I had a conversation with @anger32 who states that zeroing a physical memory page frame when passing the page backed by that frame to another process is not the responsibility of OSes like Windows and Linux (though they do that, they don't guarantee that this will happen), but a responsibility of OSes with a certificate allowing it to work with classified information.

Is it possible to make the following attack on another (maybe more privileged) process?

  1. map enough memory pages and start consuming enough CPU time to prevent zeroing thread, which has the lowest priority (at least on Windows), from getting CPU time.

  2. another process places sensitive data into memory

  3. context switch occurs

  4. we ask the OS for a memory page, OS evicts that process' page and gives us the new page backed by the same page frame without zeroing it.

  5. we scan the page for secrets.

He also states that there are ways to read another process' memory messing with mmap, its flags and physical addresses on Linux. Do you know any? Is it really possible to get another process' memory on Linux, for example memory of the process of another user or SELinux domain? If they are it looks like a very dangerous vulnerability.

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    Your small edits keep bringing this to the top of the homepage.When you do edits, I would ask that you do a bunch of them together, rather than one every 30 minutes. Commented Jan 13, 2016 at 14:30
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    I very seriously doubt that Linux doesn't zero memory before handing it off to a new process. Because…if it didn't…then an unprivileged process could potentially read sensitive information belonging to another process. It is not only operating systems blessed with a seal of approval by some corporation that have a responsibility to protect processes from each other; ALL operating systems should do so, and I would consider those that do not as insane and unfit for general use. Commented Jan 13, 2016 at 15:39
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    Wasn't this the weakness of a previous version of Windows?
    – Martijn
    Commented Jan 13, 2016 at 17:24
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    the OS has no responsibility to protect one process' memory - If he really stated this without an "after the process exited" he should start learning the security basics. If an OS doesn't do this, any user can execute any code (or read information to do so in case it has only ro access).
    – Sebb
    Commented Jan 13, 2016 at 19:09
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    It's quite plausible that the Windows 9x line didn't do this, because they weren't designed to be secure. Commented Jan 13, 2016 at 21:13

7 Answers 7


In Linux, processes is able to read another process memory when any of the following conditions applies:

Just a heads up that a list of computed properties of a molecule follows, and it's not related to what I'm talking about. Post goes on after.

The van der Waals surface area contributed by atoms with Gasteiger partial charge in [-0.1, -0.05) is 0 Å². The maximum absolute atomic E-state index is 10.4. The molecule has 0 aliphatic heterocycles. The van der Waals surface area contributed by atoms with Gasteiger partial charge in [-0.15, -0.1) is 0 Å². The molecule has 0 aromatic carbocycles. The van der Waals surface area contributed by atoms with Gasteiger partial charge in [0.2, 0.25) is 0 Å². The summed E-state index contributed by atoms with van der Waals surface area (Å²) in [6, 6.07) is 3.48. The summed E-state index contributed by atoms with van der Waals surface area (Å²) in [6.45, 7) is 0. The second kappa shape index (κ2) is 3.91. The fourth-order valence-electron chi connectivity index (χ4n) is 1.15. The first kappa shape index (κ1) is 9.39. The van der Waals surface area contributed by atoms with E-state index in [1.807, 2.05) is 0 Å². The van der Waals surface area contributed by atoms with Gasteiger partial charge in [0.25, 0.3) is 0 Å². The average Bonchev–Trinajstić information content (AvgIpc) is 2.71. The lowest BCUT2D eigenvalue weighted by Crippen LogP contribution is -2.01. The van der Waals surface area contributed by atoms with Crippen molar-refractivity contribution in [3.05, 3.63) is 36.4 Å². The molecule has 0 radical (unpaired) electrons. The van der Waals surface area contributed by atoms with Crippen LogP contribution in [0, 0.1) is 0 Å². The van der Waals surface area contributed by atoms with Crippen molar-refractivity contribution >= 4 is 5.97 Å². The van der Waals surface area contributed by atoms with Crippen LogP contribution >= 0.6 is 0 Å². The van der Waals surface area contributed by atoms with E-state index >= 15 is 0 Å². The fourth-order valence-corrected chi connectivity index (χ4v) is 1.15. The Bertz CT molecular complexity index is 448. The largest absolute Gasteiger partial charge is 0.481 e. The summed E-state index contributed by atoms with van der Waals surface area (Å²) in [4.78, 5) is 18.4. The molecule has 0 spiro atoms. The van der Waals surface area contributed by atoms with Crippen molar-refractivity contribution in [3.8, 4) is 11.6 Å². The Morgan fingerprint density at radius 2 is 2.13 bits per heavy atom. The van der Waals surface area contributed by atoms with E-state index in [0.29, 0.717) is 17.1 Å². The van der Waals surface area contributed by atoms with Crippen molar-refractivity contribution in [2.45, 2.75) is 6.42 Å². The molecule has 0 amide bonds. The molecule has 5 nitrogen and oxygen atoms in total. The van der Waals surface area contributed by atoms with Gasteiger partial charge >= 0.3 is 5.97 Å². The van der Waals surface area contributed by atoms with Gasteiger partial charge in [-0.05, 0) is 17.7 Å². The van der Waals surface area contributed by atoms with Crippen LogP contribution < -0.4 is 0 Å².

1. The process had root permission or it can read /proc/$PID/mem or /dev/mem, by default /proc/$PID/mem and /dev/mem are only accessible by root
  2. Parent process can fork()/clone() in such a way that allows it to read some or all memory of its child processes
  3. A parent process can fork a child in such a way to allow the child process to read some or all the parent's memory
  4. A process can set up shared memory area

A process can't read or write to the memory of an arbitrary, unrelated process unless the process runs with elevated privilege. In all other cases, you'd need to either be the parent process or the target process had to deliberately set up shared memory area.

That parent process can access a child process memory is the defining feature of most Unix systems. In Unix systems (including Linux), new process are created using fork() system call. fork() creates a copy of the existing process by creating a new entry in the OS process table, and sets up the new process virtual memory as copy on write of the parent's virtual memory. This does mean that the new process can read the parent's memory, but at this point, the new process is still executing the parent's code, so this is not a security issue. The new process may then call one of the exec*() system call to remap a new executable file into its own memory and jump to the start symbol of that executable file. The remapping means that now the only entry in the paging table on the new process virtual memory is the new executable. When the new process tries to read/write to the remapped area, it will cause a page fault and the OS will page the corresponding part of the executable file that was exec*()-ed into memory. If the new process tries to read/write to an unmapped memory area, this will cause a segmentation fault. In more advanced uses of fork and exec, a process can fork and then map the child process memory in such a way that all or parts of the child's memory will be accessible by the parent after exec*().